Tags: injury settlement, jury trial, Personal Injury Lawsuit, wisconsin personal injury
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I think I need to write about a few things that I commonly hear from clients and a few things that I commonly say to clients.
First, about something I say. Whenever someone asks about the value of a claim or what we will “go after” for compensation I always say something like “the law allows us” or a “jury would be allowed to consider” or “we could ask a jury.”
I don’t use these phrases to scare clients and make them think we are going all the way to a trial. In fact, the vast majority of my clients never see a courtroom. I say these things because ultimately, the only way to force an insurance company to compensate an injured victim is by taking the case to a jury. Once the jury decides and decides on a verdict that is what the insurance company has to pay. (Obviously there is always the possibility of appeals but that is a post for another day…if jury trials are rare I’m sure you can imagine how rare appeals are).
Settlements made presuit or after a suit is filed are all based on guessing what a jury would award. That is why you really hire a lawyer. You hire a lawyer to give you an educated guess as to what a jury would award considering the law, facts and all the miscellaneous things out there.
No one knows what a jury would award. But, who better to give you advice on the value of a personal injury matter than an attorney who has dedicated his career to knowing what amount of money a jury would use to compensate an injured person and his/her family.
Next time I’m going to write about:
Thanks, I’m glad I hired you to handle my “lawsuit.”
What Your Case Might Look Like? February 10, 2009Posted by Attorney Jonathan Groth in FAQ Personal Injury, Personal Injury Law, Wisconsin Auto Accidents.
Tags: injury settlement, jury trial, Personal Injury Attorney, Wisconsin Personal Injury Attorney
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For those of you who have not been through a civil jury trial I recommend checking out Miller and Zois, LLC’s links to an entire auto accident jury trial.
According to Miller and Zois, LLC the facts are:
The case deals solely with the question of who was negligent in the car accident. The plaintiff alleged that a tanker-trailer carrying fuel oil cut him off in traffic, causing him to swerve into the adjacent lane, where he was struck from the rear by another vehicle. He filed suit against the owner of the tanker truck and the driver of the vehicle that struck him from the rear. The defendants claimed that plaintiff was responsible for the car accident. The case was tried on the issue of liability only, pursuant to a stipulated verdict agreement.
It’s a great thing to read if for no other reason than to get a feel for what happens. Now it isn’t exactly what will happen in Wisconsin but it’s close enough. Also, because damages are stipulated, the length of the trial is a little shorter than “normal.”
Anyway, if you are an injured victim and considering whether to hire an attorney read the transcript and bring those questions to your attorney. Like I’ve said in earlier posts I really appreciate it when client’s come with questions about the civil litigation process.
In my experience the more a client is “in the know” the happier the client (and lawyer).
If you’d like to submit a question or case please complete a case submission form.
Jurors, Elephants and Donkeys December 19, 2008Posted by Attorney Jonathan Groth in Personal Injury Law.
Tags: jury trial, punitive damages, Wisconsin Personal Injury Attorney
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The Wisconsin Lawyer Magazine has a quick read entitled Politics in Civil Jury Selection. Very interesting.
This is one of the more important parts of my job. Who should I keep on a jury? What questions do I ask in order to figure out who would make a good juror for a particular set of facts. Who will the defense want to keep or strike?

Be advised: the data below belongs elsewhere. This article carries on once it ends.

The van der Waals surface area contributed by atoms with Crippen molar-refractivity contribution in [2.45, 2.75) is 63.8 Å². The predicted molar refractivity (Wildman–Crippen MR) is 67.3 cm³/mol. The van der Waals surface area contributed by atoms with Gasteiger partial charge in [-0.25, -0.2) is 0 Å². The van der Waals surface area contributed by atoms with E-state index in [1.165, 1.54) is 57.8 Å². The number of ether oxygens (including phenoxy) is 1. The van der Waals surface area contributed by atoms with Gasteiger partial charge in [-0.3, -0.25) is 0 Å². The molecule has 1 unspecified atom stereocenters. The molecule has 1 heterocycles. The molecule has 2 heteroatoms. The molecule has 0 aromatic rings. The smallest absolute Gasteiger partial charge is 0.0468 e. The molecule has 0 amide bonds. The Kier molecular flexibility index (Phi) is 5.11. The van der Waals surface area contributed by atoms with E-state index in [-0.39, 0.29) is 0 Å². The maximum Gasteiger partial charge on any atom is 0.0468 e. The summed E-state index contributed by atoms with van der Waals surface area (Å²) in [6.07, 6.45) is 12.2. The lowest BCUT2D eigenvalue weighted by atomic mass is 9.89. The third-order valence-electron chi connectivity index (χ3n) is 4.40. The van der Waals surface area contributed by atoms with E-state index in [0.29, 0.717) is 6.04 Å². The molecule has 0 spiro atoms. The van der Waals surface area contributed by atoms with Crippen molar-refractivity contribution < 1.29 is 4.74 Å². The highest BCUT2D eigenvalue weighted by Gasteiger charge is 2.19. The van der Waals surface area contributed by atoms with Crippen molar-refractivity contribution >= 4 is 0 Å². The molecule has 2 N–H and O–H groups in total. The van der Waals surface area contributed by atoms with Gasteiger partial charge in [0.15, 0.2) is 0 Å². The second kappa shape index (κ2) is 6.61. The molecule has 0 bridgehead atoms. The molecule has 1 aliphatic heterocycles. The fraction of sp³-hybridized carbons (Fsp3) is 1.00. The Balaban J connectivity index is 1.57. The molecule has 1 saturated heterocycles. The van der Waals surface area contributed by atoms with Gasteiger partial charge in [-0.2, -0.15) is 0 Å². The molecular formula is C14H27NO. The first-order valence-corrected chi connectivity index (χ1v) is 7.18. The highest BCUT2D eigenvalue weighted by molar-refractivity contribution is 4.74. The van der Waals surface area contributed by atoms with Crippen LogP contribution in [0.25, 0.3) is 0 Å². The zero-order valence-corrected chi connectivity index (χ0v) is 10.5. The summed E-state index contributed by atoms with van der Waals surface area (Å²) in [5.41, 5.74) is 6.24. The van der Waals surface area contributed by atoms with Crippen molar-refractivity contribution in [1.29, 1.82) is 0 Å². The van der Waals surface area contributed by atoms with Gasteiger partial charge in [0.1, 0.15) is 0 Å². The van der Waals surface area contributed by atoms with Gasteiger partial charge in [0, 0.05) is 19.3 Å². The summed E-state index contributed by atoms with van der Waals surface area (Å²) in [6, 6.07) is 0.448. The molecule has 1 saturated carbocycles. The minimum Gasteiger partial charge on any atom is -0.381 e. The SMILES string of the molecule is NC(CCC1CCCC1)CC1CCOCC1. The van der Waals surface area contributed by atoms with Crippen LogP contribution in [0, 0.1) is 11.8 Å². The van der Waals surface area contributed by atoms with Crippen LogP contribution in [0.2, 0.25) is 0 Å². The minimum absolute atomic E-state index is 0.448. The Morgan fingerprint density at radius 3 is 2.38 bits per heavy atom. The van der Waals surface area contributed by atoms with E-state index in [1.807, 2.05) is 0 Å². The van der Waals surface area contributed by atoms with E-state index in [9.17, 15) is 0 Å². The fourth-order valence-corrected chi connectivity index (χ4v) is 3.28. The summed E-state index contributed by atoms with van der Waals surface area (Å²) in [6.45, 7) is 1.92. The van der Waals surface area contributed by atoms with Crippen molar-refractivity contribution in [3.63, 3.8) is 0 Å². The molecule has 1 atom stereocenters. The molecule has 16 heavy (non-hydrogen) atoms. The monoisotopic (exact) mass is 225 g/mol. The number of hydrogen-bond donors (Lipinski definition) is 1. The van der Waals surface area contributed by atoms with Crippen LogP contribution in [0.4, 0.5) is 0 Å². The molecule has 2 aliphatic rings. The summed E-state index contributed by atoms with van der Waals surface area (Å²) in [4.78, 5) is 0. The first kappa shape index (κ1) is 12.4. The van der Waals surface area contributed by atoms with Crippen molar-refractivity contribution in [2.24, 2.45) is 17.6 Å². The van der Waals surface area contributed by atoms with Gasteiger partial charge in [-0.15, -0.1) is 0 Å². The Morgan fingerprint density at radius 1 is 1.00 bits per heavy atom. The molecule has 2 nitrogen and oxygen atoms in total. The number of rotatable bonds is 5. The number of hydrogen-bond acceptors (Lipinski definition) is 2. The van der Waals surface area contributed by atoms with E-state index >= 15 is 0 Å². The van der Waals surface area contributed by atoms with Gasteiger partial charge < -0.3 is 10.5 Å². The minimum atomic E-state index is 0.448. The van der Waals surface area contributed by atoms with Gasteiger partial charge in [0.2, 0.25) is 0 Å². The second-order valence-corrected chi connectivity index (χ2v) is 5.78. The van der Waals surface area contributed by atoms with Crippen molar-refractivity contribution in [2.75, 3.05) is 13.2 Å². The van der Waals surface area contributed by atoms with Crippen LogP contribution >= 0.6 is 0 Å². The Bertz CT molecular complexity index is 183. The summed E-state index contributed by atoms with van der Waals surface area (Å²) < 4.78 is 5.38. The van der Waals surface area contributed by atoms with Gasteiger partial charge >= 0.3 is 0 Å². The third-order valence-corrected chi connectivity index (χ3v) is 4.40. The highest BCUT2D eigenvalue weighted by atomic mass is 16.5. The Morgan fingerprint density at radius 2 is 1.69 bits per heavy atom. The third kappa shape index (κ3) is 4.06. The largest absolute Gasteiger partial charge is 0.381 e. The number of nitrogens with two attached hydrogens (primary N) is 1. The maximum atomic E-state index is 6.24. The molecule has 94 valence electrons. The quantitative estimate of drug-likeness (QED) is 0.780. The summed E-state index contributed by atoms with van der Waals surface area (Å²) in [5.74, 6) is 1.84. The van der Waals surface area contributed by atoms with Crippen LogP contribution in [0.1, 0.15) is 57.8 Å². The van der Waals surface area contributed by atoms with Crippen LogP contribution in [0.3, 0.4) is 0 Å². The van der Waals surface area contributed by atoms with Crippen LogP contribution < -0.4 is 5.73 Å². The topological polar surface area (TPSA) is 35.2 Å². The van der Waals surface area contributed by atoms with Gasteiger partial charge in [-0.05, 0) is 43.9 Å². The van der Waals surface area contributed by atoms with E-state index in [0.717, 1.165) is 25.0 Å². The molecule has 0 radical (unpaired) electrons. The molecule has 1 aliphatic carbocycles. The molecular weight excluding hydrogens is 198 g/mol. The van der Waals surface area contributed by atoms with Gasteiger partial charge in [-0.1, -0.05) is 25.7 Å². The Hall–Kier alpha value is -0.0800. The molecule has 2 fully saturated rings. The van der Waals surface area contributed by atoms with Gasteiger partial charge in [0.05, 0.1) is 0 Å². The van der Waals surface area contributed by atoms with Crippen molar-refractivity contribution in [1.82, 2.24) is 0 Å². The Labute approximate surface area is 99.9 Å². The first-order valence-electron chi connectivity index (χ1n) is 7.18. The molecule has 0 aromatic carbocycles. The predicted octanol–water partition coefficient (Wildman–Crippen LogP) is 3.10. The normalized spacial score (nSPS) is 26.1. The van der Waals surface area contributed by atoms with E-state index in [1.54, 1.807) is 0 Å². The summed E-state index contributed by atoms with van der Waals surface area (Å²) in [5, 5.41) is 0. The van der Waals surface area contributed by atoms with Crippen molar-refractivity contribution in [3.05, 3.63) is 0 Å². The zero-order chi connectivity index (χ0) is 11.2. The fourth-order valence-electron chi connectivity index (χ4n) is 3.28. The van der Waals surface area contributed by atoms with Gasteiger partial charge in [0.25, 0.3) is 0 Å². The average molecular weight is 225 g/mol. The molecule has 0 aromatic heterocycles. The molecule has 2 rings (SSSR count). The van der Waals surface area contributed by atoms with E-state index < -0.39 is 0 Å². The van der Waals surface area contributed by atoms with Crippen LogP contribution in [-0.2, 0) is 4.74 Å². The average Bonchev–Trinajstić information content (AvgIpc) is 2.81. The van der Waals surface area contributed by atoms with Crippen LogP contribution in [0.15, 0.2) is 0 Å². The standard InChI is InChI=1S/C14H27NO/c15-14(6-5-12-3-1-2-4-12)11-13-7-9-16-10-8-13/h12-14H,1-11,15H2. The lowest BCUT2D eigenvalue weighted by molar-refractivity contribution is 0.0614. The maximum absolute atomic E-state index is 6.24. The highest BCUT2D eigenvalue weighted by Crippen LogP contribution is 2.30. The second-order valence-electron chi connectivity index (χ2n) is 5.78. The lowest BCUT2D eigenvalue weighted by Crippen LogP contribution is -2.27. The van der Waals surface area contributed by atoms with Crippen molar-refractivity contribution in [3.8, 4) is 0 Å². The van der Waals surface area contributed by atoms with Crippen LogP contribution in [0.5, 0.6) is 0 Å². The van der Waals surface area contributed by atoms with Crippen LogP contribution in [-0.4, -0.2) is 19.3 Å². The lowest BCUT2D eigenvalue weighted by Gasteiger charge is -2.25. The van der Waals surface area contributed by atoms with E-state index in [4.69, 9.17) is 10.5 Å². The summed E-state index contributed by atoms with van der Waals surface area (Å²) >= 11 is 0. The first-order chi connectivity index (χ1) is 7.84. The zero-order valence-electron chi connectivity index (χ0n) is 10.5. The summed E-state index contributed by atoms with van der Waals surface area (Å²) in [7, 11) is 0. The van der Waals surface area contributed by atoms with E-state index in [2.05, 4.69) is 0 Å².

Alan Tuerkheimer, UW Law 2000, is a trial consultant with Zagnoli McEvoy Foley, LLC in Chicago. The Zagnoli firm conducted a survey of mock jurors in order to determine a relationship between political party identification and damages verdicts.
Some sections that I found interesting:
The Zagnoli study found that while political leaning tends to correlate with what jurors say about damages in civil cases, it does not predict whether or how much they actually award. In other words, political leaning is related to what a juror says but not necessarily to what a juror does; thus, political party allegiance should not be too heavily relied on during jury selection.
More specifically, Republicans were more likely than Democrats to make an at fault person pay damage awards for future medical expenses.
A closer look shows that a high proportion of Democrats (86 percent), but an even higher proportion of Republicans (92 percent), would consider awarding money for future medical expenses.
Finally, when it comes to the premise of awarding punitive damages both parties were high. Again, like I assumed Democrats were more likely to agree (92 percent agreed) but I was a little surprised that so many Republicans agreed (80 percent agreed).
I recommend the article. I ask this of my readers. If anyone finds similar articles about jury selection please let me know. I like reading about this stuff.
Juror Appreciation Month September 19, 2008Posted by Attorney Jonathan Groth in FAQ Personal Injury.
Tags: jury trial, Personal Injury Lawsuit, Wisconsin Personal Injury Attorney
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It’s official. September is Juror Appreciation Month in Wisconsin. In every case I litigate before a jury I start out thanking them and end thanking them. Being on a jury is a civic responsibility (I think it would be kind of fun too but maybe that is just me). Even though it is our duty as citizens I’m always very thankful for jurors who take their job seriously. I can honestly say that it was a pleasure to “work” with every one of my juries.
If you currently or have been a juror in any County in Wisconsin remember that there are a lot of attorneys out here that are very thankful for your service. If you haven’t been selected for service yet don’t worry I’m sure your time will come. Once it does, enjoy it. It’s our civil justice system in action.